In most cases the end client and the contractor are separated by an agency sitting within the supply chain. This means that there are two contracts in place, one between the client and the agency (the upper contract) and one between the agency and the contractor (the lower contract).
In an ideal world, both contracts would be considered in a status review, but in reality, the client and the contractor may only have sight of the contract they are party to. The detail the end client needs is mainly within the lower contract as this details the contractor’s rights and obligations under the arrangements. The only other information the client is involved in will be the actual working practices.
As a consequence, this can mean that the person making the status decision may not have day to day responsibility for the contractor or even any personal understanding of how the contractor’s service is provided in reality. The issue here is that it isn’t always clear what the end client will base their decision on.
Blanket decisions, as mentioned above, can mean no longer engaging directly with PSC contractors and instead mean working with contractors using a Pay As You Earn (PAYE) model which is traditionally done through an umbrella company. Alternatively, some end clients could offer contractors permanent employee contracts or fixed-term contracts.
If a contractor can negotiate a PAYE role with an increase in rate per hour, to compensate for the financial loss of no longer working through their own limited company, as well as employee benefits, the consequence of a blanket decision could be positive.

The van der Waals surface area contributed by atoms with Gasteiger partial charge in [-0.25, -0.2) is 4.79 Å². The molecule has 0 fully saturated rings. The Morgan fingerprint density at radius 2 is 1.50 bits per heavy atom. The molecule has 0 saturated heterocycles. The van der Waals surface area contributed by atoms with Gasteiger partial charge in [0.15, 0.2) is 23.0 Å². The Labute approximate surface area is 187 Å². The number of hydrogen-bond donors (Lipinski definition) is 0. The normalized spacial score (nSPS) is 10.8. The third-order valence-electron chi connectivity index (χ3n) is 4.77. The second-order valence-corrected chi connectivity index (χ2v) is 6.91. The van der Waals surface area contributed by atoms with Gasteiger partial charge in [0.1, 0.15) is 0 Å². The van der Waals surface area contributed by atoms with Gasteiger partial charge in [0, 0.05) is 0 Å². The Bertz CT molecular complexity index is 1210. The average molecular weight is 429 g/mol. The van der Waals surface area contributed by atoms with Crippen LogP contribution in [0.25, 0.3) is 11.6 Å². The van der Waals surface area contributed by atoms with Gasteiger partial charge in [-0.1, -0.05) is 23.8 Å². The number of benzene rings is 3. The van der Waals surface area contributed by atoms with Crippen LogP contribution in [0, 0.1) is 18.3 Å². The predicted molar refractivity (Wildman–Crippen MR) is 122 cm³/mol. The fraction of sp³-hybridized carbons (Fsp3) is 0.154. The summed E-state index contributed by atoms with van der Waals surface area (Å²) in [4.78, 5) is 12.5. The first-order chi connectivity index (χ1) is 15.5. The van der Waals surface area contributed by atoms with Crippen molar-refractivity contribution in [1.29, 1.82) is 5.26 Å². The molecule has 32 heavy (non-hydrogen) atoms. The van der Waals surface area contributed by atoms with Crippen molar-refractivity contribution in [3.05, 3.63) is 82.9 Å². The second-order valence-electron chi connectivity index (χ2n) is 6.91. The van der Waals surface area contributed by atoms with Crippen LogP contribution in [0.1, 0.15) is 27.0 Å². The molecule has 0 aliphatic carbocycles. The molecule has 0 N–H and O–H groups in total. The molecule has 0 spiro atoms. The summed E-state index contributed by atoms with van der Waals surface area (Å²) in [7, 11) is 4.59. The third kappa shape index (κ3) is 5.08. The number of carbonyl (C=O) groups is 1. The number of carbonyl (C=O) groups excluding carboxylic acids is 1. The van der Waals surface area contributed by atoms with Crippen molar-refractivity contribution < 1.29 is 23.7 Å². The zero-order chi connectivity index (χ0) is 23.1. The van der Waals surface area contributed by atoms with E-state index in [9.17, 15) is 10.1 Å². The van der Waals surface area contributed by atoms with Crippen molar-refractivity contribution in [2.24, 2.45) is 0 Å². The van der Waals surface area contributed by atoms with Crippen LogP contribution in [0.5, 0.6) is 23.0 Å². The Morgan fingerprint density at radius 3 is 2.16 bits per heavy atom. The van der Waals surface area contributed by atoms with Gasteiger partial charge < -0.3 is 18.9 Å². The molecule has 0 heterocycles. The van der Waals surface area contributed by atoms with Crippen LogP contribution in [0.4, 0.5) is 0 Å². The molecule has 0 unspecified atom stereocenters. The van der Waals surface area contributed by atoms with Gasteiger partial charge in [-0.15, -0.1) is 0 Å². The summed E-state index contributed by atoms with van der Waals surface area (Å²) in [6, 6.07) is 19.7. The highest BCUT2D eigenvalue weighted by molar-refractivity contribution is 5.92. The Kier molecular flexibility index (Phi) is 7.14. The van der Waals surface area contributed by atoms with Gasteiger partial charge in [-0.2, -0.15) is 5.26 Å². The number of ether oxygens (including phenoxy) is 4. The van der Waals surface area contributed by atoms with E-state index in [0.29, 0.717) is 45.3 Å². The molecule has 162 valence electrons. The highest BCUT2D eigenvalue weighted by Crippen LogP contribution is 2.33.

Unfortunately however, in a lot of situations, blanket decisions can have a negative impact on those genuine contractors who are working outside of IR35. If they’re forced to work inside IR35, they’ll face a cut in their take home pay, without gaining any benefits.
Many contractors choose to contract for the flexibility and autonomy it provides, so going down a PAYE route might be an unappealing last resort.
For end clients, a key benefit of making blanket status decisions is the reduction in the cost it would take to carry out individual reviews.
Not just for the contractors, but for the end clients themselves, blanket decisions can have a negative impact. If contractors are not happy with the alternative ways of working they’re offered, they’re likely to look for contracts elsewhere which could mean a big loss in talent and specialised skills that are difficult for clients to replace.
As we have noted above, HMRC expect reasonable care to be taken in the IR35 status decision and have specifically warned of the penalty for taking blanket decisions in ESM10014:
“If the client has not taken reasonable care then responsibility for the deduction of tax, NICs and apprenticeship levy and paying these to HMRC is the client’s. This is the case even if another party has already made deductions in line with the original determination”.
Finally, each contractor still has an individual right of appeal and may well appeal on the grounds that the decision is not personalised to their exact arrangements which could have legal implications for end clients.
Caunce O’Hara offer a range of IR35-based insurances and an IR35 Contract Review service. Through our partners at Markel Tax we can also offer you expert advice regarding IR35 taxation.
For further information please call 0333 321 1403.